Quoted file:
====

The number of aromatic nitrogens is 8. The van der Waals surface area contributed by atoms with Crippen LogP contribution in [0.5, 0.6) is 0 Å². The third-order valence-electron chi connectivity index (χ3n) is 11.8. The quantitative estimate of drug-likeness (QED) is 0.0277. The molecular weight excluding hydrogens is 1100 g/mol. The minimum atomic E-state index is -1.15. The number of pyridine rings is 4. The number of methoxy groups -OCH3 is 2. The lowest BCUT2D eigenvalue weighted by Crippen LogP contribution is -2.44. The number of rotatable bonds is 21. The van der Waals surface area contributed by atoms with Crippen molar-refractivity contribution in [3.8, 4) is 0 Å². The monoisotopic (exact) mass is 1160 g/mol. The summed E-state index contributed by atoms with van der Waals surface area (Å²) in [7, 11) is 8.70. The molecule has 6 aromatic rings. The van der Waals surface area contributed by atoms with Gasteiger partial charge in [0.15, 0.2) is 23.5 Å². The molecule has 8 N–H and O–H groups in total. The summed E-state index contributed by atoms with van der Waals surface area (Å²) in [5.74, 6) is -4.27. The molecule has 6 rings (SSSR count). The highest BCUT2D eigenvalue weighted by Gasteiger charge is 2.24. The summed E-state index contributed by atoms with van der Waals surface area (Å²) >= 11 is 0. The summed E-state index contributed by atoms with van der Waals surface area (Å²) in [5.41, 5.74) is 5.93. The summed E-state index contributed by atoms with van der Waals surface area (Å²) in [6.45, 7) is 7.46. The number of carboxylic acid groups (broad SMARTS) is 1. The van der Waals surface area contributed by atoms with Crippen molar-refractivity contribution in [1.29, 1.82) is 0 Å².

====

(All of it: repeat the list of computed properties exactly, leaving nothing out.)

The number of aromatic nitrogens is 8. The van der Waals surface area contributed by atoms with Crippen LogP contribution in [0.5, 0.6) is 0 Å². The third-order valence-electron chi connectivity index (χ3n) is 11.8. The quantitative estimate of drug-likeness (QED) is 0.0277. The molecular weight excluding hydrogens is 1100 g/mol. The minimum atomic E-state index is -1.15. The number of pyridine rings is 4. The number of methoxy groups -OCH3 is 2. The lowest BCUT2D eigenvalue weighted by Crippen LogP contribution is -2.44. The number of rotatable bonds is 21. The van der Waals surface area contributed by atoms with Crippen molar-refractivity contribution in [3.8, 4) is 0 Å². The monoisotopic (exact) mass is 1160 g/mol. The summed E-state index contributed by atoms with van der Waals surface area (Å²) in [7, 11) is 8.70. The molecule has 6 aromatic rings. The van der Waals surface area contributed by atoms with Gasteiger partial charge in [0.15, 0.2) is 23.5 Å². The molecule has 8 N–H and O–H groups in total. The summed E-state index contributed by atoms with van der Waals surface area (Å²) in [5.74, 6) is -4.27. The molecule has 6 rings (SSSR count). The highest BCUT2D eigenvalue weighted by Gasteiger charge is 2.24. The summed E-state index contributed by atoms with van der Waals surface area (Å²) >= 11 is 0. The summed E-state index contributed by atoms with van der Waals surface area (Å²) in [5.41, 5.74) is 5.93. The summed E-state index contributed by atoms with van der Waals surface area (Å²) in [6.45, 7) is 7.46. The number of carboxylic acid groups (broad SMARTS) is 1. The van der Waals surface area contributed by atoms with Crippen molar-refractivity contribution in [1.29, 1.82) is 0 Å².